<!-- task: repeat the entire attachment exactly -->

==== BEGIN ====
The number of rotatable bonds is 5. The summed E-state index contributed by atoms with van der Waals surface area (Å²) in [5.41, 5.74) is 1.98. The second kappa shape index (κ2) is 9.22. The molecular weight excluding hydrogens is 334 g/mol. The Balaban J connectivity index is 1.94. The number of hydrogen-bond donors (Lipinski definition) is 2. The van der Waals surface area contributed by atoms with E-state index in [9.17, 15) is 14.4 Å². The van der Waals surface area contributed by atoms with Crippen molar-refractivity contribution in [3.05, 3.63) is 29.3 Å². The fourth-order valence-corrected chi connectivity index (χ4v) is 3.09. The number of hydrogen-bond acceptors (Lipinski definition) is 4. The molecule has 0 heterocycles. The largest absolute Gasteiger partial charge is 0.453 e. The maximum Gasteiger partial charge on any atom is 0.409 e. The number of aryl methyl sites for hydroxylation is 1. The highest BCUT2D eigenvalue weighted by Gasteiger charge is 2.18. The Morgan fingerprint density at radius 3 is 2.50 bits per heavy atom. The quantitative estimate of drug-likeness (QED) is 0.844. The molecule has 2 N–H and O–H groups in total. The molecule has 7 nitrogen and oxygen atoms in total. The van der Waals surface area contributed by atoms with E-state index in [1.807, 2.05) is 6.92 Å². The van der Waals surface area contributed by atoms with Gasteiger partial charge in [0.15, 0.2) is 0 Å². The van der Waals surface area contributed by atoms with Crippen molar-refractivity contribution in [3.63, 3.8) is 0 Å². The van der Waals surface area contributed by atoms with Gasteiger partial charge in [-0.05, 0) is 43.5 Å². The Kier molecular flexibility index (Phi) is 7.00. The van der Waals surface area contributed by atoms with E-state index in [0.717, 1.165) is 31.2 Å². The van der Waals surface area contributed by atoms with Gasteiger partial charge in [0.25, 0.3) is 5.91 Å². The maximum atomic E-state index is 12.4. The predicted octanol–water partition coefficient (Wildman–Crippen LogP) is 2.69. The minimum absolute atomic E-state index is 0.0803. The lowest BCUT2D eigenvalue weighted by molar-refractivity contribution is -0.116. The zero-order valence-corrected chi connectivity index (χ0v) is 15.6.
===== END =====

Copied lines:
The number of rotatable bonds is 5. The summed E-state index contributed by atoms with van der Waals surface area (Å²) in [5.41, 5.74) is 1.98. The second kappa shape index (κ2) is 9.22. The molecular weight excluding hydrogens is 334 g/mol. The Balaban J connectivity index is 1.94. The number of hydrogen-bond donors (Lipinski definition) is 2. The van der Waals surface area contributed by atoms with E-state index in [9.17, 15) is 14.4 Å². The van der Waals surface area contributed by atoms with Crippen molar-refractivity contribution in [3.05, 3.63) is 29.3 Å². The fourth-order valence-corrected chi connectivity index (χ4v) is 3.09. The number of hydrogen-bond acceptors (Lipinski definition) is 4. The molecule has 0 heterocycles. The largest absolute Gasteiger partial charge is 0.453 e. The maximum Gasteiger partial charge on any atom is 0.409 e. The number of aryl methyl sites for hydroxylation is 1. The highest BCUT2D eigenvalue weighted by Gasteiger charge is 2.18. The Morgan fingerprint density at radius 3 is 2.50 bits per heavy atom. The quantitative estimate of drug-likeness (QED) is 0.844. The molecule has 2 N–H and O–H groups in total. The molecule has 7 nitrogen and oxygen atoms in total. The van der Waals surface area contributed by atoms with E-state index in [1.807, 2.05) is 6.92 Å². The van der Waals surface area contributed by atoms with Gasteiger partial charge in [0.15, 0.2) is 0 Å². The van der Waals surface area contributed by atoms with Crippen molar-refractivity contribution in [3.63, 3.8) is 0 Å². The van der Waals surface area contributed by atoms with Gasteiger partial charge in [-0.05, 0) is 43.5 Å². The Kier molecular flexibility index (Phi) is 7.00. The van der Waals surface area contributed by atoms with E-state index in [0.717, 1.165) is 31.2 Å². The van der Waals surface area contributed by atoms with Gasteiger partial charge in [0.25, 0.3) is 5.91 Å². The maximum atomic E-state index is 12.4. The predicted octanol–water partition coefficient (Wildman–Crippen LogP) is 2.69. The minimum absolute atomic E-state index is 0.0803. The lowest BCUT2D eigenvalue weighted by molar-refractivity contribution is -0.116. The zero-order valence-corrected chi connectivity index (χ0v) is 15.6.